While many in Chicago are learning about their newly appointed archbishop, Blase Joseph Cupich wasn’t new to Lumen Christi when he was installed as the ninth Archbishop of Chicago in Holy Name Cathedral on November 18th.
Cupich visited Chicago in 2012 (then Bishop of Spokane, Washington) to attend the fifth annual Conference on Economics and Catholic Social Thought. The theme of the conference was “Toward a Moral Economy: Policies and Values for the 21st Century,” and was sponsored by the Lumen Christi Institute, The John U. Nef Committee on Social Thought at the University of Chicago, and the leading German center for Catholic social thought (the Katholische Sozialwissenschaftliche Zentralstelle or KSZ).
It was an opportunity for the bishop to meet and engage with leading University of Chicago economists—Nobel Prize-winner Roger Myerson and MacArthur Fellow Kevin Murphy—as well as Reinhard Cardinal Marx, whose opening remarks made the case for a global “social market economy” as a corrective to the economic problems facing a world shaken by financial crisis. In using the term “social market economy” Marx refers not to state-planning or socialism or to government intervention in the economy, but rather to a market economy with rules to ensure the market’s freedom and fairness. Marx is also a member of the Council of Cardinals—a group of nine cardinals appointed by Pope Francis to serve as advisers to the pontiff.
During the day-long session of the conference in downtown Chicago, Cupich participated in a conversation with economists, bishops, philosophers, theologians, policymakers, and business leaders from across America and Europe on topics such as: “What Would a Moral Economy Look Like? Values and Metrics;” “Global and Local Solidarity: Issues of Globalization;” “The Family in the 21st Century;” and “Causes and Implications of Social Mobility and the Problem of Rising Income Inequality.”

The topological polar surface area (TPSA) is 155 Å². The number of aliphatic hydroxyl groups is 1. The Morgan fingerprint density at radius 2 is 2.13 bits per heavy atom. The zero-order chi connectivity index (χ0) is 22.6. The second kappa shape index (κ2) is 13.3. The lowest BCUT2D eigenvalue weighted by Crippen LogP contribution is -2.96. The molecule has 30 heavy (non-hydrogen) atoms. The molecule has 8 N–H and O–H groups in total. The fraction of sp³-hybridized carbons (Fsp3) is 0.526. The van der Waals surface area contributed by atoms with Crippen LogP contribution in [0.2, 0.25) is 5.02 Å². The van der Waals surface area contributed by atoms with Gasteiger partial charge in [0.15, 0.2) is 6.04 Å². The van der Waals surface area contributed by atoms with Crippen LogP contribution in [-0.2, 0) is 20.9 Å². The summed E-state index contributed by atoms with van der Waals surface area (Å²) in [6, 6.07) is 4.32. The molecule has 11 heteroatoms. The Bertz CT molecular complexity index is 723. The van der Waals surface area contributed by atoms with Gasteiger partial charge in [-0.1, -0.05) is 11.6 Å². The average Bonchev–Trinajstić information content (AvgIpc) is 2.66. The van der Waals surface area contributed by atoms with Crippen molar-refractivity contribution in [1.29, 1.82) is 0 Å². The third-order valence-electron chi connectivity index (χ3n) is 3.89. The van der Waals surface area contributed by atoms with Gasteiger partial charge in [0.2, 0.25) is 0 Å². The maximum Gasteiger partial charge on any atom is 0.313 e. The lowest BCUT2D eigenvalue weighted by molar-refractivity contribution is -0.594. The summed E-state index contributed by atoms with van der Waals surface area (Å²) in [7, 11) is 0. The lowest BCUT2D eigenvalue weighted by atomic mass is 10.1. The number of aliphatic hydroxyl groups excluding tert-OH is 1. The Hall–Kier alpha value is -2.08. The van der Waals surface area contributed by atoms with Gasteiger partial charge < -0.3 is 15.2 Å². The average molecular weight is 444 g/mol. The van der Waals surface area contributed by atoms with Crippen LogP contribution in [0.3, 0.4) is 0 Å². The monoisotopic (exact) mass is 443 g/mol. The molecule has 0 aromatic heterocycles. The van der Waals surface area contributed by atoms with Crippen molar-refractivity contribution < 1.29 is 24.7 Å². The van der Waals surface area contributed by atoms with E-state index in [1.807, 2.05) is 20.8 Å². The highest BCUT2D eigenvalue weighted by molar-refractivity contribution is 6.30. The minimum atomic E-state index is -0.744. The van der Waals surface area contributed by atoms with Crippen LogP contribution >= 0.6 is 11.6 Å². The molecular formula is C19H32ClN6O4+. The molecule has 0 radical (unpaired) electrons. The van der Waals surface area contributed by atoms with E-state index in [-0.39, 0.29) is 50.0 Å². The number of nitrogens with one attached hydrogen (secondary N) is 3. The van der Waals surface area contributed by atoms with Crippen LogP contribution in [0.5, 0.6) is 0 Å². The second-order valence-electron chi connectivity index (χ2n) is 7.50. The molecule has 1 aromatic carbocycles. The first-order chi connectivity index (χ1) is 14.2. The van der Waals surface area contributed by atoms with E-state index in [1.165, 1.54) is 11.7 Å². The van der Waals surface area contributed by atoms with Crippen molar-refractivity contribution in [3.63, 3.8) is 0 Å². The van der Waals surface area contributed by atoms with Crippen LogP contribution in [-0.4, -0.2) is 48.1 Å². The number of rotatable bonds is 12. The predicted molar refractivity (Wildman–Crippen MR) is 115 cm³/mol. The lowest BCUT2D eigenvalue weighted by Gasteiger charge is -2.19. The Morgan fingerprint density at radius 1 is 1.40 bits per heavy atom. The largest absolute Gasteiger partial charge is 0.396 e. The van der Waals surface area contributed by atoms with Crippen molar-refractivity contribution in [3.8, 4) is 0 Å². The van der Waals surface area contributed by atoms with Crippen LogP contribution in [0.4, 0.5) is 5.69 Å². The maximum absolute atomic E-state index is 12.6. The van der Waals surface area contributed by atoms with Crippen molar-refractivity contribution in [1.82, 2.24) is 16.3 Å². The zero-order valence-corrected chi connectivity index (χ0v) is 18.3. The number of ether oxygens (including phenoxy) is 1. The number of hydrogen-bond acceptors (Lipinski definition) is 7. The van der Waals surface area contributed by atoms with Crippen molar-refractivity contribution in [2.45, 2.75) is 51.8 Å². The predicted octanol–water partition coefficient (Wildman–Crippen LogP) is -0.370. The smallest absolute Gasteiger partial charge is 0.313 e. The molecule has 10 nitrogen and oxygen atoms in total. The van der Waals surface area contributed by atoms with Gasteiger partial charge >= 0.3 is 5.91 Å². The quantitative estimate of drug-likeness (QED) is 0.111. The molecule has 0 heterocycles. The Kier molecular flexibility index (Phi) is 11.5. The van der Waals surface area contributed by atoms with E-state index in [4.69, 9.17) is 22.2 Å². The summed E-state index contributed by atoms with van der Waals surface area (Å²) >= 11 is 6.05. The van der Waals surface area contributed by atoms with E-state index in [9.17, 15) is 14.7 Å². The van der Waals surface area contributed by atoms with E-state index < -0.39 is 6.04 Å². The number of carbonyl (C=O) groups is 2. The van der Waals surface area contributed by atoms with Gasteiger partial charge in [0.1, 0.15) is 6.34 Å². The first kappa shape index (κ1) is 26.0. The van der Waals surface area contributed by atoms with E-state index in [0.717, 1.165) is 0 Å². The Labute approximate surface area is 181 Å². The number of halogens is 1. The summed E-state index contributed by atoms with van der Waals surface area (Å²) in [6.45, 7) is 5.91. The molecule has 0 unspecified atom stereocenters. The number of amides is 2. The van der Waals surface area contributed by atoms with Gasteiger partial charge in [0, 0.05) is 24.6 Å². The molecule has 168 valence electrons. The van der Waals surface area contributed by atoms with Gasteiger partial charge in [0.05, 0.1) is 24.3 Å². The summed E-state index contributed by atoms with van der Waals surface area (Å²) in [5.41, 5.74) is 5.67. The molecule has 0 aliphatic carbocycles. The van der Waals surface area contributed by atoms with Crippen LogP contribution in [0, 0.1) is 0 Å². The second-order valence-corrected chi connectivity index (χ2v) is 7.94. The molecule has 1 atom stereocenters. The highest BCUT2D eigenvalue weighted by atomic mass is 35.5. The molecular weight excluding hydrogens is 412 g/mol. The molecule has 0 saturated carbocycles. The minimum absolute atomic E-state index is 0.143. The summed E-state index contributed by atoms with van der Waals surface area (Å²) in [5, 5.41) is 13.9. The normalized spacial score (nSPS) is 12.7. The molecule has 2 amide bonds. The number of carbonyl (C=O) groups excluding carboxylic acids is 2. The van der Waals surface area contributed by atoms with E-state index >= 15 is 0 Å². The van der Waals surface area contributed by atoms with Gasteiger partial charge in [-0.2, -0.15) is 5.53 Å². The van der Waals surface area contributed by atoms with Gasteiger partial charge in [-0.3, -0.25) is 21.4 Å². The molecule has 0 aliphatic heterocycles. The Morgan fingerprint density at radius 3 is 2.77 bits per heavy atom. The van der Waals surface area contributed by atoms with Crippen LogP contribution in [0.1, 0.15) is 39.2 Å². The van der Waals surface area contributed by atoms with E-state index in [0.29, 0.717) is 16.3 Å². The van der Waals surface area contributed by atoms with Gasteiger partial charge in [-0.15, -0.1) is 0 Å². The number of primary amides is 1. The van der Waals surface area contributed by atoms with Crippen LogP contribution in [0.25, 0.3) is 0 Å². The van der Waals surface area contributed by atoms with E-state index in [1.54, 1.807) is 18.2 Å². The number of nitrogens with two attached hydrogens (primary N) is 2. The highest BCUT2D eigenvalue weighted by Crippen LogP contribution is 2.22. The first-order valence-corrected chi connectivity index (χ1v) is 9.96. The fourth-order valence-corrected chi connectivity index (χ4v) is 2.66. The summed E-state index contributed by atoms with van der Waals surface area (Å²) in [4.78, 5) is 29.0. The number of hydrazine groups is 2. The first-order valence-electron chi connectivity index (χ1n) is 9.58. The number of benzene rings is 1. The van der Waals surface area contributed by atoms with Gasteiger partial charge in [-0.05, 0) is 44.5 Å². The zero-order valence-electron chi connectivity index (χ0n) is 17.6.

Cupich has repeatedly spoken on the needs of the poor, on the importance of the Church to be a people for others, to especially embrace in love those who have been abandoned, neglected, and forsaken. In his first homily as Archbishop, Cupich said: “[Pope Francis] is challenging us to recognize that Christ is always inviting us to more, to greater things. It is the kind of invitation our bishops’ conference is making to our nation to be what it has always promised to be, to protect the vulnerable, poor and weak, to treat immigrants with justice and dignity, to respect life and to be good stewards of creation. It is the invitation of Jesus, ‘Come, take the risk of being more.’”
Lumen Christi welcomes Cupich back to Chicago—and looks forward to further conversations that invite us all to work more energetically to alleviate suffering, and to seek above all the common good.